Retired Kansas Bishop Fitzsimons dies; headed Salina diocese 1984-2004

Ogden, Kan. — Retired Bishop George K. Fitzsimons of Salina died Sunday at his home in Ogden. He was 84.

He headed the Salina diocese from 1984 to 2004. In retirement, he lived at the rectory of St. Patrick Parish in Ogden and continued to serve in the diocese until his death.

An evening wake is scheduled for Thursday and a funeral Mass is set to be celebrated the next morning. Both are to take place at Sacred Heart Cathedral in Salina, followed by burial in Mount Calvary Cemetery in Salina.

In an October 2004 news conference to introduce his successor, Fitzsimons thanked the priests and people of the Salina diocese "for the privilege of serving with them for over 20 years." He said the "depth of faith and spirit of collaboration" in the diocese had energized him as a bishop.

His successor was then-Bishop Paul Coakley, who in December 2010 was appointed Oklahoma City's archbishop. The current head of the Salina diocese is Bishop Edward Weisenburger.

Fitzsimons was appointed to Salina after serving nine years as auxiliary bishop of his native diocese of Kansas City-St. Joseph, Mo.

Over the years as Salina's bishop, he joined his voice with the other Catholic bishops of Kansas on many issues, such as opposing efforts to reinstate the death penalty (1994); calling on lawmakers to pass welfare reform that targeted "poverty, not poor families" (1998); and issuing a white paper on agriculture (2002) that acknowledged the role of growth, science, technology and economics in agriculture but also urged that farm policy respect the family farm and "that way of life" and promote sustainable agriculture.

"There is more to human and agricultural life than economics: There is an ethical dimension to every economic choice," Fitzsimons and the other Kansas bishops said.

In a 1989 column in his diocesan newspaper, the northwestern Kansas Register, he urged Catholics to work at forming their conscience based on prayer, study, consultation, understanding of the church's teachings, Scriptures "and common sense."

"Our conscience is a decision to act in particular circumstances in our daily living," he said. "Such decisions are an act of the intellect in which we determine the rightness and wrongness of a daily act and proceed to live our lives."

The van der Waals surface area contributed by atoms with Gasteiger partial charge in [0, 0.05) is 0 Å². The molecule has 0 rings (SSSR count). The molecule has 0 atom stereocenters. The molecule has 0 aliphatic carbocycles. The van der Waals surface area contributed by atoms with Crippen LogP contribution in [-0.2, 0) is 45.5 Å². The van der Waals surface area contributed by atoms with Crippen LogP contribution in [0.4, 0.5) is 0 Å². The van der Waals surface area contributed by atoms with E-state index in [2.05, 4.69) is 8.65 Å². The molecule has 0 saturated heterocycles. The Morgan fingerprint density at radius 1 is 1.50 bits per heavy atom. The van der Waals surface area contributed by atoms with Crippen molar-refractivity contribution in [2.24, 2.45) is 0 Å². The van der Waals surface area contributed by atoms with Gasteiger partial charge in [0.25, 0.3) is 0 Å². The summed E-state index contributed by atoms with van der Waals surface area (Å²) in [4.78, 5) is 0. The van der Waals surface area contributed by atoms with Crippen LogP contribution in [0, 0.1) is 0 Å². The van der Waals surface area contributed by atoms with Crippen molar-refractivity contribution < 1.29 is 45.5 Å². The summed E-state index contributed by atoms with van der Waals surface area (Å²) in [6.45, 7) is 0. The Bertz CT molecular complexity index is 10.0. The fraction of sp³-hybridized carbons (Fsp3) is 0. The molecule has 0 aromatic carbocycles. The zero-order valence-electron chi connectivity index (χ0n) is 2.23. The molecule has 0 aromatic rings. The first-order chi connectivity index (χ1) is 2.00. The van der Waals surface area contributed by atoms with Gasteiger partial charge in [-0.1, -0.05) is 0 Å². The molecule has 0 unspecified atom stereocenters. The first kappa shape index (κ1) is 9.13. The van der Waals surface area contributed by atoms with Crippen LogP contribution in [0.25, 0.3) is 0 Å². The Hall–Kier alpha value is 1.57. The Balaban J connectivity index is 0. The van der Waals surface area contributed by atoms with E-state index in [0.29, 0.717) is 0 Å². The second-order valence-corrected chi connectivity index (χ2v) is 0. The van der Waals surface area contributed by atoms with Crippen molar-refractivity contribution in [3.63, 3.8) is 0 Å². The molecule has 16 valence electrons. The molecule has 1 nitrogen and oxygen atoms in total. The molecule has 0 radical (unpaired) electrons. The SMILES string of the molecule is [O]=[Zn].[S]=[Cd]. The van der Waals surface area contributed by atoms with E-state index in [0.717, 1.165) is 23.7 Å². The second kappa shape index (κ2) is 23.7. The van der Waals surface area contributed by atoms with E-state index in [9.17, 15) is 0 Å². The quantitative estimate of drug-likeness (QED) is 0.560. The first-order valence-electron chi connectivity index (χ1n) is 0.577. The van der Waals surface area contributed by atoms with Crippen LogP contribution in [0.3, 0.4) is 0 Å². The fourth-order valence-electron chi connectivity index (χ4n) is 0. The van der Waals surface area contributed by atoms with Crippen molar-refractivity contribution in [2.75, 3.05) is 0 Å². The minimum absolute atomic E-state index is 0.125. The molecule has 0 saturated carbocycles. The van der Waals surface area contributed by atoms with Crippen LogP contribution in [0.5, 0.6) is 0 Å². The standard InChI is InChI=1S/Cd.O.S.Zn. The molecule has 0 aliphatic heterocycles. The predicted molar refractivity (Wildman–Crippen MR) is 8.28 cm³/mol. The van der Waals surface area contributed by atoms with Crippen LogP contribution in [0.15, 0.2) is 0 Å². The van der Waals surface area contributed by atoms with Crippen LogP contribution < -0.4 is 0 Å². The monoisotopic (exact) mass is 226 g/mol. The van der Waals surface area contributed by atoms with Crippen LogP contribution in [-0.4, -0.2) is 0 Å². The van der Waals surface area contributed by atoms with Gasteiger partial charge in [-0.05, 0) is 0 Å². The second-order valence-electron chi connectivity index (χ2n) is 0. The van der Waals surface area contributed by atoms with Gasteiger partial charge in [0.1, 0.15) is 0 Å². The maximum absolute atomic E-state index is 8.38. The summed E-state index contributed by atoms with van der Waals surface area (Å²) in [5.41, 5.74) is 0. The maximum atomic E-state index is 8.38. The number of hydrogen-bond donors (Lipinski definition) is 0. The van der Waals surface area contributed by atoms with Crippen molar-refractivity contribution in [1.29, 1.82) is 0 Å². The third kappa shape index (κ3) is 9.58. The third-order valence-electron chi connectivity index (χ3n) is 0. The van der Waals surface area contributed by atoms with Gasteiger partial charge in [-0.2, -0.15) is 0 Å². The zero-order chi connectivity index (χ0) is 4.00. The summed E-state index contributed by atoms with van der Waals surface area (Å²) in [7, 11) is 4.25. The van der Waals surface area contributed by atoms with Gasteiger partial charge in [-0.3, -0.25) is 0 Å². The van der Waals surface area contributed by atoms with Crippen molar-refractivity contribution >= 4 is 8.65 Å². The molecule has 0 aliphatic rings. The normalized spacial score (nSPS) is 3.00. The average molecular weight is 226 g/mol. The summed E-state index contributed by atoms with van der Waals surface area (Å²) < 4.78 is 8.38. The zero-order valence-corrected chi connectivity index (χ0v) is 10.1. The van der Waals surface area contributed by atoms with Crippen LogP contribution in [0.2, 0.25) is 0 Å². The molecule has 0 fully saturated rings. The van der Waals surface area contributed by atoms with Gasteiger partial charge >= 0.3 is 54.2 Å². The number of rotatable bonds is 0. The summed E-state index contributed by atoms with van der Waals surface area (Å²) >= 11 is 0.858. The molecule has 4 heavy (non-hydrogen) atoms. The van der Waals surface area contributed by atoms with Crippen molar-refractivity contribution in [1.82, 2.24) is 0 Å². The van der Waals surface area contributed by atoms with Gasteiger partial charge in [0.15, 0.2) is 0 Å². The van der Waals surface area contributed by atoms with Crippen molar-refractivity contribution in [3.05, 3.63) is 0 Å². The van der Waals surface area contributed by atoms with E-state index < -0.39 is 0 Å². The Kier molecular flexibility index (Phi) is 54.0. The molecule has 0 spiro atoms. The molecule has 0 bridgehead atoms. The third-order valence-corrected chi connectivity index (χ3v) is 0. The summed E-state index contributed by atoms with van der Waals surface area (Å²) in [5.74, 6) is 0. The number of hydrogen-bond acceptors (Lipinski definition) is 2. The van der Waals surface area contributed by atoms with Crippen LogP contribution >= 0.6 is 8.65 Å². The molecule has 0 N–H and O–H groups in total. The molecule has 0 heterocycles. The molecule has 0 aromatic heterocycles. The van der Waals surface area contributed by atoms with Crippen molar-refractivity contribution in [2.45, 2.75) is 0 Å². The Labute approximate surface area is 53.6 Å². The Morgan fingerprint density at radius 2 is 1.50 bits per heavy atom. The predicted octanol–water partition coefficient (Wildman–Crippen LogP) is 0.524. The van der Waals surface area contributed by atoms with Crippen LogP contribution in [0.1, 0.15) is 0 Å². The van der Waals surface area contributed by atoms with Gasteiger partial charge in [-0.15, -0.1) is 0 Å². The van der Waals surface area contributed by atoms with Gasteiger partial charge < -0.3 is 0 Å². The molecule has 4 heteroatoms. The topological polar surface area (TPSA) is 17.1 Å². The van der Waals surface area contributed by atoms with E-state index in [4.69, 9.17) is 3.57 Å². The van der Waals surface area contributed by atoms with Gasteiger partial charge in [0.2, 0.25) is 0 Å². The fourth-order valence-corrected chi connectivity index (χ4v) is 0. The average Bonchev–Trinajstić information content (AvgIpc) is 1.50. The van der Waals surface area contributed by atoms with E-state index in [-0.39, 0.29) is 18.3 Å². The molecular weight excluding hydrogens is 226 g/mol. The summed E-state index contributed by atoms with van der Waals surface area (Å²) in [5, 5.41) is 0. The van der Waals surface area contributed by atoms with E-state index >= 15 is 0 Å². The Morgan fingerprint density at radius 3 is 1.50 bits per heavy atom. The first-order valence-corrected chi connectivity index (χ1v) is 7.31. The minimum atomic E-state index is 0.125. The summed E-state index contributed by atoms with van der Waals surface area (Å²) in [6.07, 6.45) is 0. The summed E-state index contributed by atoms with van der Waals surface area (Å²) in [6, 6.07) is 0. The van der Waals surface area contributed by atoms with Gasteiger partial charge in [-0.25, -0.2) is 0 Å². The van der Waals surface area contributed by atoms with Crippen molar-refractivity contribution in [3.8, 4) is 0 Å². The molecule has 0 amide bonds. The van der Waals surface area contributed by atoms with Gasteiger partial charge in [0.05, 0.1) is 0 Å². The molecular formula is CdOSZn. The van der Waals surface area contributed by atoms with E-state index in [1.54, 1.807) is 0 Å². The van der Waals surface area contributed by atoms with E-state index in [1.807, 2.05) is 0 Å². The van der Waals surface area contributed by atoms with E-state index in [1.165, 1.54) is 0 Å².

Before entering the seminary, the future bishop was employed in banking from 1948 to 1950, then served as a lieutenant junior grade in the U.S. Navy from 1950 to 1954, during which time he was a pilot. He was a real estate salesman after his service in the Navy and he entered the seminary in 1956.

He was ordained to the priesthood March 18, 1961, by Cardinal John Cody, then bishop of the diocese of Kansas City-St. Joseph, at the Cathedral of the Immaculate Conception in Kansas City.

After serving as an associate pastor in three Kansas City, Mo., area parishes, he was appointed chancellor of the diocese of Kansas City-St. Joseph March 10, 1970. Four years later, he was named to also serve as vicar general of that diocese.

On May 27, 1975, he was appointed an auxiliary bishop of Kansas City-St. Joseph and was ordained at the Cathedral of the Immaculate Conception on July 3, 1975. As auxiliary bishop, he also served as pastor of Christ the King Parish in Kansas City.

Fitzsimons was appointed to head the Salina diocese in March 1984. He was installed May 29, 1984, at Salina's Sacred Heart Cathedral by Archbishop Ignatius Strecker of the archdiocese of Kansas City, Kan.

In the late 1980s and early 1990s, Fitzsimons was episcopal adviser for the National Catholic Committee on Scouting.

He was born Sept. 4, 1928, in Kansas City, Mo., to George and Margaret Mary (Donovan) Fitzsimons. He attended St. Francis Xavier Grade School and Rockhurst High School and College, all in Kansas City, Mo., and Conception Seminary College, Conception, Mo.

Survivors include his sister, Margaret Muckenthaler of Oak Ridge, Tenn.; a brother-in-law, Allan Molgaard and wife Mary Ellen of Las Vegas; and several nieces and nephews.

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